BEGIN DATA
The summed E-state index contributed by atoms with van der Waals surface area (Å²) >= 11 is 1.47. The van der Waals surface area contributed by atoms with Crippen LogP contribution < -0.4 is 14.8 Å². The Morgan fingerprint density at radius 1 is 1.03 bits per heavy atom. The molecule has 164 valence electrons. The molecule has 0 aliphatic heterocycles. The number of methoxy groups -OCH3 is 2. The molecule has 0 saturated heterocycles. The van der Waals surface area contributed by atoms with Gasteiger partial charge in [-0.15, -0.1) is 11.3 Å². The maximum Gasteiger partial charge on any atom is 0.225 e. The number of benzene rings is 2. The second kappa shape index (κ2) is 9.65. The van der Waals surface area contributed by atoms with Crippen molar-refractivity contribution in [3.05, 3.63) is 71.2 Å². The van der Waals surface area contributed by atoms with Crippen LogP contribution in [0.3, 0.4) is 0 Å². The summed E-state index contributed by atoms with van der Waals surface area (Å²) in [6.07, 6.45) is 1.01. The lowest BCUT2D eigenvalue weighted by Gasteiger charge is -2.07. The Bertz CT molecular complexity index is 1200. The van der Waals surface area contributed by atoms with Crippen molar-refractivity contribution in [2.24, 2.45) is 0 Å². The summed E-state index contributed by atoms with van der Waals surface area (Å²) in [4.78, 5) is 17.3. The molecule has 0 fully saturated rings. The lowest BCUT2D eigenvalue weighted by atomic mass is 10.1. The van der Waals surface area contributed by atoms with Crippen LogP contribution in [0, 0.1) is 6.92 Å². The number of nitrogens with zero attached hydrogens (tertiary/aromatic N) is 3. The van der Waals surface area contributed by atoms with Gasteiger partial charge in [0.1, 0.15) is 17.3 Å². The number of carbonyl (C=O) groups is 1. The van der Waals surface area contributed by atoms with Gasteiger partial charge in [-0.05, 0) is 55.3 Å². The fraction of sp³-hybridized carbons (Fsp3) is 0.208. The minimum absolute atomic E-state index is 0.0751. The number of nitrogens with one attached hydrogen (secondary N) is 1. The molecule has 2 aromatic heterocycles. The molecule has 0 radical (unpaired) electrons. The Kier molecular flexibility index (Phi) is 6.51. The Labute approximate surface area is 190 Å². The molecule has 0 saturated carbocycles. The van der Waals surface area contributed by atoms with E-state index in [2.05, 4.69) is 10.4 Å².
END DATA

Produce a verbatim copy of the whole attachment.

The summed E-state index contributed by atoms with van der Waals surface area (Å²) >= 11 is 1.47. The van der Waals surface area contributed by atoms with Crippen LogP contribution < -0.4 is 14.8 Å². The Morgan fingerprint density at radius 1 is 1.03 bits per heavy atom. The molecule has 164 valence electrons. The molecule has 0 aliphatic heterocycles. The number of methoxy groups -OCH3 is 2. The molecule has 0 saturated heterocycles. The van der Waals surface area contributed by atoms with Gasteiger partial charge in [-0.15, -0.1) is 11.3 Å². The maximum Gasteiger partial charge on any atom is 0.225 e. The number of benzene rings is 2. The second kappa shape index (κ2) is 9.65. The van der Waals surface area contributed by atoms with Crippen molar-refractivity contribution in [3.05, 3.63) is 71.2 Å². The van der Waals surface area contributed by atoms with Crippen LogP contribution in [0.3, 0.4) is 0 Å². The summed E-state index contributed by atoms with van der Waals surface area (Å²) in [6.07, 6.45) is 1.01. The lowest BCUT2D eigenvalue weighted by Gasteiger charge is -2.07. The Bertz CT molecular complexity index is 1200. The van der Waals surface area contributed by atoms with Crippen molar-refractivity contribution in [2.24, 2.45) is 0 Å². The summed E-state index contributed by atoms with van der Waals surface area (Å²) in [4.78, 5) is 17.3. The molecule has 0 fully saturated rings. The lowest BCUT2D eigenvalue weighted by atomic mass is 10.1. The van der Waals surface area contributed by atoms with Crippen LogP contribution in [0, 0.1) is 6.92 Å². The number of nitrogens with zero attached hydrogens (tertiary/aromatic N) is 3. The van der Waals surface area contributed by atoms with Gasteiger partial charge in [0.1, 0.15) is 17.3 Å². The number of carbonyl (C=O) groups is 1. The van der Waals surface area contributed by atoms with Gasteiger partial charge in [-0.05, 0) is 55.3 Å². The fraction of sp³-hybridized carbons (Fsp3) is 0.208. The minimum absolute atomic E-state index is 0.0751. The number of nitrogens with one attached hydrogen (secondary N) is 1. The molecule has 2 aromatic heterocycles. The molecule has 0 radical (unpaired) electrons. The Kier molecular flexibility index (Phi) is 6.51. The Labute approximate surface area is 190 Å². The molecule has 0 saturated carbocycles. The van der Waals surface area contributed by atoms with E-state index in [2.05, 4.69) is 10.4 Å².